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Who ever thought a film about a nurse named Gaylord Focker meeting his future in-laws, one of whom is ex-CIA, would ever pave the way for a comedy trilogy? The simple idea to capitalize on the tension of the in-law relationship made Meet the Parents a hit with audiences back in 2000 and consequently its sequel, Meet the Fockers, holds the box-office record for most successful live-action comedy of all time (though “The Hangover” gave it a scare).
Dysfunctional families have been a staple of comedy for quite some time now, so how is it that “Parents” and “Fockers” outdid what so many others have done?
The film has a unique origin. Meet the Parents was originally made into a film in 1992 by amateur filmmakers Greg Glienna and Mary Ruth Clarke. Presumably, Universal swooped in and purchased the rights to their screenplay and then put it into production as a large-scale comedy, bringing in Jim Herzfeld and John Hamburg, both new to the game at the time to do some rewriting. Star Ben Stiller had a bit to do with the rewrites as well.
The, Robert De Niro found the project. The Stiller/De Niro dynamic makes the film a real standout. Countless family-based comedies have relied on good comedic chemistry, but Stiller and De Niro possessed the ideal combination of appeal and talent.
De Niro had just tasted success as a comic actor in 1999′s Analyze This next to Billy Crystal, but he was still relying off his “mob boss” typecasting. As Jack Byrnes, a conservative father who’s slightly cuckoo having been in the CIA, De Niro gets a chance to fit his quirks into a more “everyman” role as an over-concerned father. He dictates the tempo of Meet the Parents as Greg tries to impress him (or at least not embarrass himself) at every turn.
Stiller, two years after his breakout performance in There’s Something About Mary, was still a fresh face, one that audiences were beginning to associate with a new brand of uncensored comedy that would come to define the next 10 years. Stiller would succeed in the role by portraying a charismatic loser (with the much-debased career of male nurse) with a tongue much sharper than his common sense. This character type would find its way into more roles than that of Greg Focker, and as such diminished the effectiveness of his character in the sequel.
Other than the pair of actors, “Meet the Parents” did simple gags well: the volleyball to the face, the cat and the ashes, the name Focker in general … nothing groundbreaking by today’s standards, but considering the implications these humorous moments had on the ever-failing Greg and the ever-skeptical Jack, they were more effective.
Meet the Fockers was a huge hit in 2004, taking advantage of Christmas time to make a huge haul, not surprising considering the business “Parents” did in October of all months. Undoubtedly the first film was never intended to have a sequel, but the idea of the Byrnes family meeting Greg’s parents this time was right on. To try and outdo themselves, big-draw actors would need to fill the roles of Mr. and Mrs. Focker. Dustin Hoffman and Barbra Streisand were perfect as the Jewish hippie parents crazy enough to name their son Gaylord Focker. Streisand, who hadn’t been in a film in eight years, came out of “retirement” for the role as she did again for Little Fockers.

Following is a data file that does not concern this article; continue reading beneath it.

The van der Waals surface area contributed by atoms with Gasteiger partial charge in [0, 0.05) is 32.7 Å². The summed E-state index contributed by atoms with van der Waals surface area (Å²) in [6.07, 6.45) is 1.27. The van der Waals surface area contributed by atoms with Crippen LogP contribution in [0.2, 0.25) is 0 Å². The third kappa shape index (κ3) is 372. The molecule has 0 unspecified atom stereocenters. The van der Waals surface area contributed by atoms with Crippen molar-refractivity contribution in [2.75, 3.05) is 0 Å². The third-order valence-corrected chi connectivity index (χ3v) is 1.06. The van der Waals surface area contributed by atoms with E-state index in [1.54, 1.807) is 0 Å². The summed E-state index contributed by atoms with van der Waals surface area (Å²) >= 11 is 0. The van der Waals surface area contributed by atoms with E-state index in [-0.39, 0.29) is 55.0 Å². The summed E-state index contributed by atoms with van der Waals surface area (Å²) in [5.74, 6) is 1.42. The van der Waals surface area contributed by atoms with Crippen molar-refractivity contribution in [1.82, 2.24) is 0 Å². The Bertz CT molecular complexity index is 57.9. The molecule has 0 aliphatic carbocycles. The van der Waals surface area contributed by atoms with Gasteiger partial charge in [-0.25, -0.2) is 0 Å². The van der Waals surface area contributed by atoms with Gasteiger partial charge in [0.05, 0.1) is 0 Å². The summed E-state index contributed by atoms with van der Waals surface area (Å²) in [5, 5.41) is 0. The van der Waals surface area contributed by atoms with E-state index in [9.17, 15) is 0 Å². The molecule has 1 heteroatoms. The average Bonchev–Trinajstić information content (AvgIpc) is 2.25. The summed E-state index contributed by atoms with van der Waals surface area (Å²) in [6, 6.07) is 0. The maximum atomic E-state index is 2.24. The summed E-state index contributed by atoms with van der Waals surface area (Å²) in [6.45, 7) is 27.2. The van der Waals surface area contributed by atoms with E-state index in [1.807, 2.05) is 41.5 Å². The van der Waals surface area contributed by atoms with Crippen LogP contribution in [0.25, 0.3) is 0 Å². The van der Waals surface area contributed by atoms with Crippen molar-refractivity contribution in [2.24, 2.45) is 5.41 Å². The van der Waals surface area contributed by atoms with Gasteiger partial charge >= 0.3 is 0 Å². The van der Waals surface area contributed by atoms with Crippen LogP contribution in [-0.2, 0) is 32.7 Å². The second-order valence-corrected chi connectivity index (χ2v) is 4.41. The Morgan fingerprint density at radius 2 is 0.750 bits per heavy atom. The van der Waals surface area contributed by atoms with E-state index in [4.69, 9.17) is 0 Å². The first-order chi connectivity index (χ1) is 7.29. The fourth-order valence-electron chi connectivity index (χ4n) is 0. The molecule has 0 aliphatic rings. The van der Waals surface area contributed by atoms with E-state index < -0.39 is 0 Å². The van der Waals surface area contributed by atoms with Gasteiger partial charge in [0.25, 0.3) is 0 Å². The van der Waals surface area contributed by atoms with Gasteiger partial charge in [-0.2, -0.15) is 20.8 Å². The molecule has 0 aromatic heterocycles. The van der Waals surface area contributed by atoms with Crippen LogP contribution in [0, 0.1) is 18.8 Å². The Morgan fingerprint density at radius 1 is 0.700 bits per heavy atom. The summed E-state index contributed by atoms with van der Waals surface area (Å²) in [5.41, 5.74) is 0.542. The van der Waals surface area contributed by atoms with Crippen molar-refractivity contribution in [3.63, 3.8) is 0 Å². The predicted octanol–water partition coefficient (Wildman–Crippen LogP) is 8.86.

Everything Jack and Dina Byrnes weren’t, Bernie and Rozalin Focker were, so naturally this shook things up in the sequel. And of course Jack went back to his old ways, convinced that Greg slept with his Hispanic cleaning lady, who became pregnant and had a son. The film had plenty of gags from the truth serum to Greg’s foreskin, but the originality in the jokes lacked a bit more in places. Nevertheless, no arguing with how the film performed at the box office.
A more appropriate six years later, we get Little Fockers. Greg, now in Jack’s “Circle of Trust,” wants to pass down the reigns as man of the house to Greg, who is nervous about taking them for fear of not living up to Jack’s standards. Undoubtedly his child-rearing capabilities will also be questioned.
From the trailers, it looks as if Stiller’s grown up in the role a bit, considering that Greg is now used to Jack’s antics and his gradual senility. We’ve already got an erection joke and a cutting finger episode, so the gags look to be the same old, but there’s no doubt Little Fockers will make bank at the box office yet again, though likely nowhere close to its predecessor.
The success and decade-long longevity of this series doesn’t necessarily speak to how funny it is, but that just about every one can relate to it. The pressure to “succeed” in the eyes of our family members, especially in-laws, is sort of universal. There’s always going to be a market for a good family-focused comedy, but the key is finding the right dynamic, this one obviously being founded on the terrific character of Jack and Greg. Both their styles of humor have certainly worn on us, but the relationship remains unparalleled in the history of father and son-in-law on film — and that’s a very frequently used relationship (see Guess Who’s Coming to Dinner?).
My guess is we’ll have seen the last of the Fockers after this film. It will succeed, but the results will be diminished. And frankly, there’s nowhere else to take this story. “Teenage Fockers”? I don’t think so. There’s nowhere else to really take the key conflict/relationship between Jack and Greg. Even so, comedies never succeed critically beyond two or three films because more than other genres, freshness makes a film funny.
The Fockers and Byrnes have been funny. They brought freshness to a family comedy sub-genre that really hasn’t had any kind of success lately. Whether you find the films classic or you’re tired of them already, there’s no doubt of their imprint on modern comedy.